Mountie Captain: "You've just made an enemy of White Wolf."
Kitosch: "I did what??? I did no such thing! I only made friends with his wife, that's all I did!"
Mountie Captain: "That's precisely what I'm getting at, and you know it. Indians don't like white men who make friends with their wives"
I now have a good pile of them! I was able to find a source with every Euro-Mountie film that my research has been able to discover. One of these is the Italian/Spanish production, Kitosh, The Man from the North, originally titled Frontera al Sur (Frontier of the South), filmed in Spain in 1967. Though it was apparently filmed in Spanish, I've only seen a dubbed version. It's as well-dubbed as any of these films, and although this particular copy is an occasionally brutal pan-and-scan, it's highly watchable. Any port in a storm, wot? I've yet to see a DVD release of it, and many Euro-western fans don't even know it exists!
It stars George Hilton as the rakish tracker/woodsman/gunfighter David Kitosch. This seems to be a name very much in line with traditional Spaghetti naming conventions; the Italians in particular have a unique perspective on the American west, and they tend to pick some really odd, but macho-ish-ly cool names for their gunslingers. Kitosch fits right in with some of the many odd names in the genre, particularly the famous ones: Manaja, Keoma, Sabata, Sartana, and the most famous of them all, Django (the gunfighter, not the guitarist). Names in general are certainly a big part of the magic of a western character, and the Italians know it very well; so much so, in fact, that the baddest of the gunfighters is a man with no name! It's an interesting and effective convention...it sets our guy apart from the crowd, and imbues him with strangeness, and it ties him to the various qualities of the cowboy hero/anti-hero archetype.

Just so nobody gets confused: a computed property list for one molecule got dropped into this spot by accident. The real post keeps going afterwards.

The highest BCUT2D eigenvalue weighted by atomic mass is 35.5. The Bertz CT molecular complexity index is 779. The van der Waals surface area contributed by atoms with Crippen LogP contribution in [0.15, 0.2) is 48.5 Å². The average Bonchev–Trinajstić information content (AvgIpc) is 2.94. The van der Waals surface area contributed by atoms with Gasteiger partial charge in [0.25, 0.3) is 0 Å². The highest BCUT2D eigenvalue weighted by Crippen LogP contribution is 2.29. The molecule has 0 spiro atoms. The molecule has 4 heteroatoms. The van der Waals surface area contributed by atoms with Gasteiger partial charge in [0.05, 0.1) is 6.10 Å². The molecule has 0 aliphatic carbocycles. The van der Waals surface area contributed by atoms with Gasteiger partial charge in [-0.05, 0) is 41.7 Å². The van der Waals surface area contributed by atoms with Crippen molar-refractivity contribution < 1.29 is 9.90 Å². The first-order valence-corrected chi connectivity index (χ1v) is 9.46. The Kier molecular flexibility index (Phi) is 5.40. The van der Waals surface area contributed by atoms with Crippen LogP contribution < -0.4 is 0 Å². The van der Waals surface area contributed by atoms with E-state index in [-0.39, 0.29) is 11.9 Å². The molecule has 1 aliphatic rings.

Typical of the Euro-western, Kitosch is very much in the anti-hero camp. Between the debauching of beautiful women and running from hostile Aboriginal Canadians (traditionally referred to as "indians"), he works with the Royal Canadian Mounted police as a scout. To let us know from the beginning what kind of guy our character is, Kitosh, The Man from the North begins with a kiss; Kitosch smooches the wife of White Wolf, a local native chief, and immediately we're on the run! In wide-eyed haste, he horses-up and makes tracks for the fort of the local Mountie contingent, with the afore-mentioned indians on his tail. From then on the plot goes a bit cosmic and stream-of-consciousness-ish. Kitosch is asked to travel with the Mounties to protect a shipment of gold from a large band of outlaws, which he declines, and then there is a carriage full of beautiful women (each of whom seem to have a different emotional issue), who seem to have not much of a raison d'être (other than being both A) beautiful, and B) women), and, of course, there is the mysterious Mountie Major Baker, played by Pierro Lulli, the uncrowned king of the Peplum/Sword and Sandal film. He is Kitosh's foil throughout the story, fighting for the upper hand over him (in fact, impersonated by Kitosch for much of the picture, much to his chagrin). Throw in gunfights (fights in general, actually...diverse and plentiful), piles of gold bars, Mountie action, a Christian indian named Joseph, and more unpredictable plot turns than three Republic serials, and you have this film in a nutshell.
It's all very surreal. Surreal, and EXTREMELY enjoyable. It took me a few minutes to grab a hold of the flow of the thing, but once I got the interior logic (or whatever term you would use to describe the interior flow of this swirling mass of themes and storyline), it was quite an amazing ride.
I was excited when I heard that Hilton was in this one. I'm a big fan of the Franco Nero Spaghetti Western masterpiece Massacre Time, filmed the year before Kitosch (and reviewed by me HERE), and Hilton was awesome in a supporting role as Nero's character's brother. He has such a strange vibe; one part chaotic clown, a couple parts daring hero, and a dash or two of emotionally volatile killer. Though he often plays a role with humour, it is very seldom (in my view) that it's ever really that funny. He has an anti-hero's edge that cuts, even when he's making what is obviously meant to be humorous. His characters are the types of fellow upon which the good side is best to be, and I suspect it may have been the same for the man himself.
I suggest that you get out your tin-foil Mountie hat and put Kitosch in the DVD player...it's awesome.
This is a part of the 1967 in Film Blogathon, hosted by the marvelous Silver Screenings and The Rosebud Cinema blogs.
Click on the image to the right to check out which other films were born in the same year that I was, and click on the two fab blog names above to see their magical scribblings on the moving picture!
Here is my (ever-growing) list of Mountie movies and serials! They span from 1914 to modern times, and cover every style and format; silent, talkie, b&w, colour, film, videotape, & DVD! Enjoy!